Financial management for the Pentwater to Hart Bike Trail project will now fall to the hands of Oceana County Administrator Bob Sobie.
The Oceana County Board of Commissioners approved being the fiduciary for grant money to be used for the project at its regular meeting Feb. 11. The responsibility of administering grant money will belong to Sobie.
Sobie told the board he recently had a conference call with the bike trail Friends group. He said the group initially wanted the Oceana County Road Commission to administer any grants, but for various reasons, the road commission declined. Sobie said there was originally $1.4 million in grants of which there’s $1.4 million remaining. Sobie, however, told the board he did not want to have to verify the legitimacy of the various work performed, and that responsibility should fall to someone from the trail Friends group.
“I can do it if you want me to do it,” Sobie said. “No county money would be expended for the project.”
The Pentwater to Hart trail would extend the William Field Memorial Hart-Montague Bicycle Trail State Park to Pentwater. The proposed route would include portions of Water Street and Johnson Street in the City of Hart, 72nd Avenue, Wayne Road and Longbridge Road in Hart and Pentwater townships.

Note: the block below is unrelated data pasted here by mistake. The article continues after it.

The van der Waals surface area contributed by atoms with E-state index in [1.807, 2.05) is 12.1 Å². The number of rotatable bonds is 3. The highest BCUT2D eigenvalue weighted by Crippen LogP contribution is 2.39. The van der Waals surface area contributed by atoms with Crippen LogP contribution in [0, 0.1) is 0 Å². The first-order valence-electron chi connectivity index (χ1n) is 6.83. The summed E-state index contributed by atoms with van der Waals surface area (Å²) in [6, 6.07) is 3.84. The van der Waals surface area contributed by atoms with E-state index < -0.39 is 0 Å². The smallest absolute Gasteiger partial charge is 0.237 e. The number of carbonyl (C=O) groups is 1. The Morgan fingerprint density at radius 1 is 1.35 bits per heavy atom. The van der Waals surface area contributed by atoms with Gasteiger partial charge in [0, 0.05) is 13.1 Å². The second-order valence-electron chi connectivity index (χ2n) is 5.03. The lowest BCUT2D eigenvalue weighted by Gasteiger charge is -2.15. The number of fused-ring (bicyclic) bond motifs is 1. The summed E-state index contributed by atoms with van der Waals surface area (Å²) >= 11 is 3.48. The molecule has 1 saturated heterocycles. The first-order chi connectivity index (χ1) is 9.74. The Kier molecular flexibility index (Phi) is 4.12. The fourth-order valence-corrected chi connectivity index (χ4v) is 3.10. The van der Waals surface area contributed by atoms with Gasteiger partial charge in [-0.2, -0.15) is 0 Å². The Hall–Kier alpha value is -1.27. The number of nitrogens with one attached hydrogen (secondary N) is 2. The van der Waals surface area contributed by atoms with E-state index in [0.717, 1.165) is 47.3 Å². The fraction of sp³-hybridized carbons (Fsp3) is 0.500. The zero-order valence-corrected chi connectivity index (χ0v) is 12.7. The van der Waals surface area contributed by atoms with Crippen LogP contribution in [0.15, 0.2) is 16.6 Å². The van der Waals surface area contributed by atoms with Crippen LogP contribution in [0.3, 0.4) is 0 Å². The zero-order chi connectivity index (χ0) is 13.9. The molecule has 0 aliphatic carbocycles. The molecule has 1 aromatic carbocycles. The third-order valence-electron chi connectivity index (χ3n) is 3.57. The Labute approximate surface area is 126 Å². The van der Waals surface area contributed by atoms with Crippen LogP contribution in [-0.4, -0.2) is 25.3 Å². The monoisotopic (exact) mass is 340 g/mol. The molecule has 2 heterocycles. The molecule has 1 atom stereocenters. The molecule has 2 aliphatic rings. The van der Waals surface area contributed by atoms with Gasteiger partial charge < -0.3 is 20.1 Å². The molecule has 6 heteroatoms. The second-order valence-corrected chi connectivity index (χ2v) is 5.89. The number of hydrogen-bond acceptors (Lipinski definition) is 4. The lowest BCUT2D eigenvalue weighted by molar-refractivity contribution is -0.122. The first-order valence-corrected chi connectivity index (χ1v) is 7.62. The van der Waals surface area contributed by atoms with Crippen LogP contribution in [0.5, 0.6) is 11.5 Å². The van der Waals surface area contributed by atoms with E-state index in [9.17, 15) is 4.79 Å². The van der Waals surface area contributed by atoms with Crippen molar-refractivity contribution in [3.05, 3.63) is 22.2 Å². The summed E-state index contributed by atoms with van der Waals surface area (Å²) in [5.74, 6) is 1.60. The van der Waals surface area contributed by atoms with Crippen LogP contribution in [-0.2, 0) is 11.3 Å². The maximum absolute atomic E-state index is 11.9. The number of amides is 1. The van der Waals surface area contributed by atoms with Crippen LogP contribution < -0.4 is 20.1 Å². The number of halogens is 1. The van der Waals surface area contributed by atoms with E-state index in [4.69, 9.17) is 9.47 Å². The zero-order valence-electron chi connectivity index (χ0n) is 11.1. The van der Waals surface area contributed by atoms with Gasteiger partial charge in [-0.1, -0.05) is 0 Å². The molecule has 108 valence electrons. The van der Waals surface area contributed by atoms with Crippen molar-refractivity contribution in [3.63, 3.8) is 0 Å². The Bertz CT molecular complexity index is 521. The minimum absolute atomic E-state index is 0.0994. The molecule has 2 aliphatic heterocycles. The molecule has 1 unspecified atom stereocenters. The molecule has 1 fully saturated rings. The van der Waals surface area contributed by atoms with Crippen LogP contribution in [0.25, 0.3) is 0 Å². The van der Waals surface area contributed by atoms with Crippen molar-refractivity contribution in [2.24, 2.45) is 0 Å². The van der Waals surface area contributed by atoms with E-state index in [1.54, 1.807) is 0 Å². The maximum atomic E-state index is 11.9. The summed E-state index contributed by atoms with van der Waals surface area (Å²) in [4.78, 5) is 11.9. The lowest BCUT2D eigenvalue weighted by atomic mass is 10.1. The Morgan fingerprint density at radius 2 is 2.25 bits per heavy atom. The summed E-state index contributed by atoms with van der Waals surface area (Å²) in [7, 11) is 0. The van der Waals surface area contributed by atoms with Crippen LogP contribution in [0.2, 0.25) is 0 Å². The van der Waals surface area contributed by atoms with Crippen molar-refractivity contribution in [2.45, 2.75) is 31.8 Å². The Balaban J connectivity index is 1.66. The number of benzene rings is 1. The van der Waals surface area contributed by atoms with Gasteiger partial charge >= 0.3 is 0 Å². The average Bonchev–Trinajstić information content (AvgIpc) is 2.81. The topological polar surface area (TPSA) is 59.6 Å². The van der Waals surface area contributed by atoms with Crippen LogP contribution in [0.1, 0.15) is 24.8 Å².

“This is a Golden opportunity for Oceana County,” Erickson said.
Commissioner Paul Erickson said there also are plans being made for another trail segment from Ludington to Pentwater and from Ludington to Reed City.
Although he said he fully supports the project, board Chairman Bob Walker expressed concerns about Sobie being the administrator on multiple grants as being a grant administrator was not a part of Sobie’s job description. Sobie currently is administering grants for the Peterson Farms project, Community Development Block Grants for housing repairs, the Shelby Village water main extension project and the proposed Shelby Township Park. Walker said if the county continues to take on grant administration for other entities, it might have to hire someone and that the county should be compensated.
The move passed in a 6-1 vote with Commissioner Martha Meyette voting ‘no,’ and she declined to comment on her vote.